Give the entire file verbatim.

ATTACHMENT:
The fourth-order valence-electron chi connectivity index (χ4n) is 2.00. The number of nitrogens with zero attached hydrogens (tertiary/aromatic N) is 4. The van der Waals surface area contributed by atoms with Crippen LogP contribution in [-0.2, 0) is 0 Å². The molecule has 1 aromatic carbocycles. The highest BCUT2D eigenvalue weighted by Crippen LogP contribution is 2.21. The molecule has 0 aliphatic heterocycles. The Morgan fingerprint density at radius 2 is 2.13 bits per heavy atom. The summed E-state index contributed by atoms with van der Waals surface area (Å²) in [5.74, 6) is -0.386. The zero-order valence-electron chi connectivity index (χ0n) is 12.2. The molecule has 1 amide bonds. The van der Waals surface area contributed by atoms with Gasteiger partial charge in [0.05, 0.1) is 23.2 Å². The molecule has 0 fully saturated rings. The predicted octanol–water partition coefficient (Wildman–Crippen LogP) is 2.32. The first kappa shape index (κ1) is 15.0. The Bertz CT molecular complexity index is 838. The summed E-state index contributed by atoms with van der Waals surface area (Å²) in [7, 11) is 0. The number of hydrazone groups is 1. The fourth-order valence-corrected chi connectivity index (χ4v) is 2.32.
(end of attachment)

The fourth-order valence-electron chi connectivity index (χ4n) is 2.00. The number of nitrogens with zero attached hydrogens (tertiary/aromatic N) is 4. The van der Waals surface area contributed by atoms with Crippen LogP contribution in [-0.2, 0) is 0 Å². The molecule has 1 aromatic carbocycles. The highest BCUT2D eigenvalue weighted by Crippen LogP contribution is 2.21. The molecule has 0 aliphatic heterocycles. The Morgan fingerprint density at radius 2 is 2.13 bits per heavy atom. The summed E-state index contributed by atoms with van der Waals surface area (Å²) in [5.74, 6) is -0.386. The zero-order valence-electron chi connectivity index (χ0n) is 12.2. The molecule has 1 amide bonds. The van der Waals surface area contributed by atoms with Gasteiger partial charge in [0.05, 0.1) is 23.2 Å². The molecule has 0 fully saturated rings. The predicted octanol–water partition coefficient (Wildman–Crippen LogP) is 2.32. The first kappa shape index (κ1) is 15.0. The Bertz CT molecular complexity index is 838. The summed E-state index contributed by atoms with van der Waals surface area (Å²) in [7, 11) is 0. The number of hydrazone groups is 1. The fourth-order valence-corrected chi connectivity index (χ4v) is 2.32.